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Anaemia due to gastric haemorrhage by a metastatic Merkel cell carcinoma

Jorge Santos-Juanes
,
Carmen Palomo
,
Luis Rodrigo
,
Iván Fernández-Vega

Data publikacji online: 2015/04/28
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Merkel cell carcinoma (MCC) is an aggressive uncommon neuroendocrine tumour of the skin, probably originating from Merkel cells, and described by Toker in 1972 as Trabecular carcinoma [1]. Subsequently, electron-dense neurosecretory granules were demonstrated in the tumour cells and it was classified as definite neuroendocrine tumour. Merkel cell carcinoma is characterised by a high incidence of local recurrences, regional local metastases, distant metastasis, and high mortality rate [2]. Merkel cell carcinoma occurs predominantly in elderly white males (61% male vs. 39% female), with a mean age of 69 years at diagnosis [3]. Lately, reports on MCC have increased, probable due to the higher incidence of damaging sun exposure, the advancing age of the population, and the increasing numbers of immunocompromised individuals [3]. In fact, it has been described that MCC is strongly associated with a polyomavirus [4], which might explain why MCC appears more frequently in immunocompromised patients such as solid-organ transplant recipients and HIV/AIDS infected people, and is associated with other malignancies [5]. Taking all of the data together, MCC could sometimes appear as a metastatic tumour in many different organs such as liver, bone, lung, and brain [6]. In light of this we report herein a patient who developed anaemia due to gastric haemorrhage as the first sign of gastric metastasis by MCC, which has rarely been reported [7].
A 52-year-old man with a previous diagnosis of type 2 diabetes mellitus and mild retinopathy was referred to our hospital due to severe asthaenia and dizziness. Almost 2 years previously, a cutaneous surgical excision was performed removing a 2 cm well-delimitated solid nodule on his right thigh, diagnosed as a Merkel cell carcinoma after a battery of immunohistochemical tests (Figures 1 A, B). Moreover, ipsilateral inguinal lymphadenectomy was done revealing one infiltrated lymph node. The patient underwent local radiotherapy (5000 RADs) in combination with chemotherapy (carboplatin and etopoxide) with a very good clinical tolerance. So far, the patient has been asymptomatic.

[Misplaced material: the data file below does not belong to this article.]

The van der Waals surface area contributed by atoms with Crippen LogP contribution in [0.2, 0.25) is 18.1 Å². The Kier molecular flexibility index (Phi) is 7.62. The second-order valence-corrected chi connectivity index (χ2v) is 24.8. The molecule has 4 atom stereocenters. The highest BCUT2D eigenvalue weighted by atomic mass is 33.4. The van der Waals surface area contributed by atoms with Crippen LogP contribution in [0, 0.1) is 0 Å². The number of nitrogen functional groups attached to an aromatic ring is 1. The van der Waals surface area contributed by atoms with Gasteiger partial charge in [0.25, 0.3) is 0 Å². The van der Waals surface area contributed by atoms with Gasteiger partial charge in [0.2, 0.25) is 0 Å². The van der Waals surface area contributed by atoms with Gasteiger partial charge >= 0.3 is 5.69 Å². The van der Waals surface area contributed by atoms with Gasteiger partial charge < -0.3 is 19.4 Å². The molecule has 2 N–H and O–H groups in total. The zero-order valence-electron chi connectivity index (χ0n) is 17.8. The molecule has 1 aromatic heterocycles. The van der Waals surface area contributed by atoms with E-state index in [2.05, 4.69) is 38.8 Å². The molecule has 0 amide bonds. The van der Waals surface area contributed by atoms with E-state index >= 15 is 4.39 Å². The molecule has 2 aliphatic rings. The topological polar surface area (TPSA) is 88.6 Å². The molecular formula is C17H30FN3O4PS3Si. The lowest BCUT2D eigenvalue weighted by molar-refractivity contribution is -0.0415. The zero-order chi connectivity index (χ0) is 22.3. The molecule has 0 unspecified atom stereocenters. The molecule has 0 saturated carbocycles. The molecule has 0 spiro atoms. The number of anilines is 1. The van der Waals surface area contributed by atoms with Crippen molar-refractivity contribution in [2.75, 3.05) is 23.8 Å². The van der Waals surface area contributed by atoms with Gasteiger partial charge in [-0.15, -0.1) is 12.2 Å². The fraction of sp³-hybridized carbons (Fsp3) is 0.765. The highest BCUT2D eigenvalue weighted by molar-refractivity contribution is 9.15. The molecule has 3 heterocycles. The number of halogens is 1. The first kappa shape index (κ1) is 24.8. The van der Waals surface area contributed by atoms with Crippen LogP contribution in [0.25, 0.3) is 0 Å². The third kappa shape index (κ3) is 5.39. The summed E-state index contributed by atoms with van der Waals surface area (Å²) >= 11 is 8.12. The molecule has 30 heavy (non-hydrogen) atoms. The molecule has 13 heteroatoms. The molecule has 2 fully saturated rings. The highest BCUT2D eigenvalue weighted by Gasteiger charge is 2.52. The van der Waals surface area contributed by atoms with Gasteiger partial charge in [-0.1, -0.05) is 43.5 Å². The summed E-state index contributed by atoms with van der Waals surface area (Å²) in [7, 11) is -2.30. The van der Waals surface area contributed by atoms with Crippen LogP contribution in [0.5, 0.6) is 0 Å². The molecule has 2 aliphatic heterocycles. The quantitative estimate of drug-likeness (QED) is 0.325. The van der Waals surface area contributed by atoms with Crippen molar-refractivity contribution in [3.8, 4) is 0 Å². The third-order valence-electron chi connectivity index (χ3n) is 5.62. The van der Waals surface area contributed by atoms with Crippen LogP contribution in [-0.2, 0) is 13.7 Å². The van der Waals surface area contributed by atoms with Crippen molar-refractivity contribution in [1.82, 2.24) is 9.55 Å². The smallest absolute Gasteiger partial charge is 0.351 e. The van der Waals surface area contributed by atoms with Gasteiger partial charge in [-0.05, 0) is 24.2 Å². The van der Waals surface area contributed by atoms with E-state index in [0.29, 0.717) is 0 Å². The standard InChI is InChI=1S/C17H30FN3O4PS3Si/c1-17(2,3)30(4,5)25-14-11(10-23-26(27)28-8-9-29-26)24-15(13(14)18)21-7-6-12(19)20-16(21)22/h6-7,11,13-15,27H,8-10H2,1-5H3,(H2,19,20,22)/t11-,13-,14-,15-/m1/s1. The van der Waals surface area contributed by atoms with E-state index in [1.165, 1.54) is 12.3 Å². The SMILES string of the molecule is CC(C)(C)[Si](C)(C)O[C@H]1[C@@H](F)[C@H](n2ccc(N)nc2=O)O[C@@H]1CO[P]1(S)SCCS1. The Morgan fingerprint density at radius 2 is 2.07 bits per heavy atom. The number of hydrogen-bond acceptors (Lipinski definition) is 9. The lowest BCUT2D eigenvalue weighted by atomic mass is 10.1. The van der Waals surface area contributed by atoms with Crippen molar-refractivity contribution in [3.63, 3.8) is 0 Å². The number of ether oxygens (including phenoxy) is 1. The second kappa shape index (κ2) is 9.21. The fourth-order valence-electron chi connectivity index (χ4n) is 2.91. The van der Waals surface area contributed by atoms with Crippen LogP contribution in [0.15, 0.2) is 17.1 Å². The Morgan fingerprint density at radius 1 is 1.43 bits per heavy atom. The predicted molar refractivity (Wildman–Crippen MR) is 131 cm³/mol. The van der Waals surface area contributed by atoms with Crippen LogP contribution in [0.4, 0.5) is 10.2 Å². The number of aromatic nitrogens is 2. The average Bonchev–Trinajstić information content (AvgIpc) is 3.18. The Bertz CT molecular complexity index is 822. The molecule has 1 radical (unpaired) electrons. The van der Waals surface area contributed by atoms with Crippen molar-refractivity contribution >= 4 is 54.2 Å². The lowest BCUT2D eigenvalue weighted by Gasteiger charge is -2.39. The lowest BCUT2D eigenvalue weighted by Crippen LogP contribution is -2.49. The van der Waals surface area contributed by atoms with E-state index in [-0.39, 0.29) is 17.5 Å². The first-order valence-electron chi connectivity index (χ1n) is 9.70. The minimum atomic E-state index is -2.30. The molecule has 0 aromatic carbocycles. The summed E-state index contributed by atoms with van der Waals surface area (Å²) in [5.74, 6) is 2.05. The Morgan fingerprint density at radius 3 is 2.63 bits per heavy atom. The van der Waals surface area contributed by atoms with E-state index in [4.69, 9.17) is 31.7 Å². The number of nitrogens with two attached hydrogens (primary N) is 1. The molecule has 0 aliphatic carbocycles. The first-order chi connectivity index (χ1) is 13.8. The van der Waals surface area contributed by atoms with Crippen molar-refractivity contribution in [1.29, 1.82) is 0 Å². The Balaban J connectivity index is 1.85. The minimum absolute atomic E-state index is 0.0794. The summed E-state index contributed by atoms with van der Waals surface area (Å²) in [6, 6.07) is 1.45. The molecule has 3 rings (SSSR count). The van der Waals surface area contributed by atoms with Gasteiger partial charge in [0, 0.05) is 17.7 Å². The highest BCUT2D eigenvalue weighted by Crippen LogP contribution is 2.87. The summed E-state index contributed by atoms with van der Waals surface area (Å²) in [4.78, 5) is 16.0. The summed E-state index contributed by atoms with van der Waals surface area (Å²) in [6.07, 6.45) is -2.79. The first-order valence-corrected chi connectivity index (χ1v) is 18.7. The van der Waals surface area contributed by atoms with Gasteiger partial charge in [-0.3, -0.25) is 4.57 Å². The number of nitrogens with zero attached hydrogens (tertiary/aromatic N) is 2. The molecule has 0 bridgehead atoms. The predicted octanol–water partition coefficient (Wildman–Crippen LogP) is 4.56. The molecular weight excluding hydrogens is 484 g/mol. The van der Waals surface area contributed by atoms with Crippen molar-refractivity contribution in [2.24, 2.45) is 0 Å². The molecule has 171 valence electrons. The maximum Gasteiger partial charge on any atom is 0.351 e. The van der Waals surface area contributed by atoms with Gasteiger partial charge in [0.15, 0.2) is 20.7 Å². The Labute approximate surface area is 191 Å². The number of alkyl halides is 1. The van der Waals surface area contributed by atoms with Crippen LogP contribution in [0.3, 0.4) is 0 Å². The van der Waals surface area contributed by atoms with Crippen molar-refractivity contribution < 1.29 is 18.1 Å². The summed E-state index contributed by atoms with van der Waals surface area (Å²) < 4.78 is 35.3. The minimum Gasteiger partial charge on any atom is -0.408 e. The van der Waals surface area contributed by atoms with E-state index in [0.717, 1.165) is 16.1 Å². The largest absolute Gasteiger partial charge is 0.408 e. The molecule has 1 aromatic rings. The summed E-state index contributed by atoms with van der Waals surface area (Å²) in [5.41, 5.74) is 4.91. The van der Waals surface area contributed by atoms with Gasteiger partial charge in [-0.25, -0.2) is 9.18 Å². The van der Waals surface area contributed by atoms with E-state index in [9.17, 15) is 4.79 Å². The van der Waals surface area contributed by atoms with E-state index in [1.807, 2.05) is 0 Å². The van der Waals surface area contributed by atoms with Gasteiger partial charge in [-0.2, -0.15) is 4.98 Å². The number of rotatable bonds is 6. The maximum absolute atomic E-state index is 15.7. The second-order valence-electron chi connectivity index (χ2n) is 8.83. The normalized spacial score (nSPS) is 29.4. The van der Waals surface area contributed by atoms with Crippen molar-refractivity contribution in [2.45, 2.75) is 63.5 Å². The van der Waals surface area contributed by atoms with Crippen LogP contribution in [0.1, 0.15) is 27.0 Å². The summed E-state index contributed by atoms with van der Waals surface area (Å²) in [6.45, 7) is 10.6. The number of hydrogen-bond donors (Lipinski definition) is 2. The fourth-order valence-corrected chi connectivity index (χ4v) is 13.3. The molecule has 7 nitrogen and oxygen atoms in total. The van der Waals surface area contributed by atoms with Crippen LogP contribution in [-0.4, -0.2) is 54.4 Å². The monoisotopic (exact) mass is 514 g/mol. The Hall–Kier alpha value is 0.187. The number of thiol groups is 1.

The current physical examination of the patient pointed out a paleness of the skin and mucous membranes. An extensive workup was performed showing intense anaemia with haemoglobin level of 8.4 g/dl. Abdominal computed tomography (CT) highlighted a gastric wall thickening with associated regional lymphadenopathy. Subsequently, gastroscopy showed a bleeding, ulcerated lesion measuring 2 cm in diameter, with irregular borders and presented at minor curvature of the stomach. Biopsies were taken from the lesion and studied in the Pathology Department.
Microscopic examination of the gastric ulcer showed an gastric mucosa infiltrated by small cells with uniform hyperchromatic nuclei with “salt and pepper” chromatin (Figures 1 C, D). Immunohistochemically, these cells were positive for cytokeratin 8, cytokeratin 20 (dot-like pattern), neuron-specific enolase, synaptophysin, and chromogranin A (Figures 1 E, F). Ki-67 proliferation index was about 50%. The tumour cells were negative for CK7, TTF1, S100, CD45, and CD99. Moreover, a previous surgical skin biopsy diagnosed as MCC almost 2 years ago was fully revised, pointing out the same histological appearances and immunohistochemistry expressions.